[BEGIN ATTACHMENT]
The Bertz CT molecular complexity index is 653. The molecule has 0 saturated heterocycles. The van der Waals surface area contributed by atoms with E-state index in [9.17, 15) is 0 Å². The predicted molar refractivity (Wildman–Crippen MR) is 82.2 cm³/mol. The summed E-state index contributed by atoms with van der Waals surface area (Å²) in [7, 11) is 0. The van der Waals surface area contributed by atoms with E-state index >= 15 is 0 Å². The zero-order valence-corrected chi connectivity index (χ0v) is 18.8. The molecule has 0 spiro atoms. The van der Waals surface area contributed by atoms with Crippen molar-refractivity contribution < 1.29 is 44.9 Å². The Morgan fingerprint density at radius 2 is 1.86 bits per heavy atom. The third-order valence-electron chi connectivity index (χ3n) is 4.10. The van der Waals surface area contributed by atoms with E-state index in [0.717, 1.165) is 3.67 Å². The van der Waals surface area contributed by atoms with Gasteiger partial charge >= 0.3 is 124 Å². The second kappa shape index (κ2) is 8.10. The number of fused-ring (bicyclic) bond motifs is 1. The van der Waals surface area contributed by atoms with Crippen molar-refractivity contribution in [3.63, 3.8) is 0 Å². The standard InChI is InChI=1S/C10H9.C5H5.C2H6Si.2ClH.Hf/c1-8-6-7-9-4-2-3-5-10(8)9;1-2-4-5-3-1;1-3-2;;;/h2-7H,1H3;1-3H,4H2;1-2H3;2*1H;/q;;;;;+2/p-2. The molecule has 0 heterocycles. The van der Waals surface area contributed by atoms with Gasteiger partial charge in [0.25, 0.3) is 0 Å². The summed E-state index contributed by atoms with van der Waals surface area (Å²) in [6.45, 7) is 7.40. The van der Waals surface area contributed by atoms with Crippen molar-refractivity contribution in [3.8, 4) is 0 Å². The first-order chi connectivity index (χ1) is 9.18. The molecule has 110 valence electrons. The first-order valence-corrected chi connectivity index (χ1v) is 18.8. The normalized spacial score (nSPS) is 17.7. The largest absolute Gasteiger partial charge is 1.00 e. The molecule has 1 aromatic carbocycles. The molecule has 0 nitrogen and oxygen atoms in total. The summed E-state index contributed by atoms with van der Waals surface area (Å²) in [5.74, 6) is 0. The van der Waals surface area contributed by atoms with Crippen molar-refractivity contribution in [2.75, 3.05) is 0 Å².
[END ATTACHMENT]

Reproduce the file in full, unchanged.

The Bertz CT molecular complexity index is 653. The molecule has 0 saturated heterocycles. The van der Waals surface area contributed by atoms with E-state index in [9.17, 15) is 0 Å². The predicted molar refractivity (Wildman–Crippen MR) is 82.2 cm³/mol. The summed E-state index contributed by atoms with van der Waals surface area (Å²) in [7, 11) is 0. The van der Waals surface area contributed by atoms with E-state index >= 15 is 0 Å². The zero-order valence-corrected chi connectivity index (χ0v) is 18.8. The molecule has 0 spiro atoms. The van der Waals surface area contributed by atoms with Crippen molar-refractivity contribution < 1.29 is 44.9 Å². The Morgan fingerprint density at radius 2 is 1.86 bits per heavy atom. The third-order valence-electron chi connectivity index (χ3n) is 4.10. The van der Waals surface area contributed by atoms with E-state index in [0.717, 1.165) is 3.67 Å². The van der Waals surface area contributed by atoms with Gasteiger partial charge >= 0.3 is 124 Å². The second kappa shape index (κ2) is 8.10. The number of fused-ring (bicyclic) bond motifs is 1. The van der Waals surface area contributed by atoms with Crippen molar-refractivity contribution in [3.63, 3.8) is 0 Å². The standard InChI is InChI=1S/C10H9.C5H5.C2H6Si.2ClH.Hf/c1-8-6-7-9-4-2-3-5-10(8)9;1-2-4-5-3-1;1-3-2;;;/h2-7H,1H3;1-3H,4H2;1-2H3;2*1H;/q;;;;;+2/p-2. The molecule has 0 heterocycles. The van der Waals surface area contributed by atoms with Gasteiger partial charge in [0.25, 0.3) is 0 Å². The summed E-state index contributed by atoms with van der Waals surface area (Å²) in [6.45, 7) is 7.40. The van der Waals surface area contributed by atoms with Crippen molar-refractivity contribution in [3.8, 4) is 0 Å². The first-order chi connectivity index (χ1) is 9.18. The molecule has 110 valence electrons. The first-order valence-corrected chi connectivity index (χ1v) is 18.8. The normalized spacial score (nSPS) is 17.7. The largest absolute Gasteiger partial charge is 1.00 e. The molecule has 1 aromatic carbocycles. The molecule has 0 nitrogen and oxygen atoms in total. The summed E-state index contributed by atoms with van der Waals surface area (Å²) in [5.74, 6) is 0. The van der Waals surface area contributed by atoms with Crippen molar-refractivity contribution in [2.75, 3.05) is 0 Å².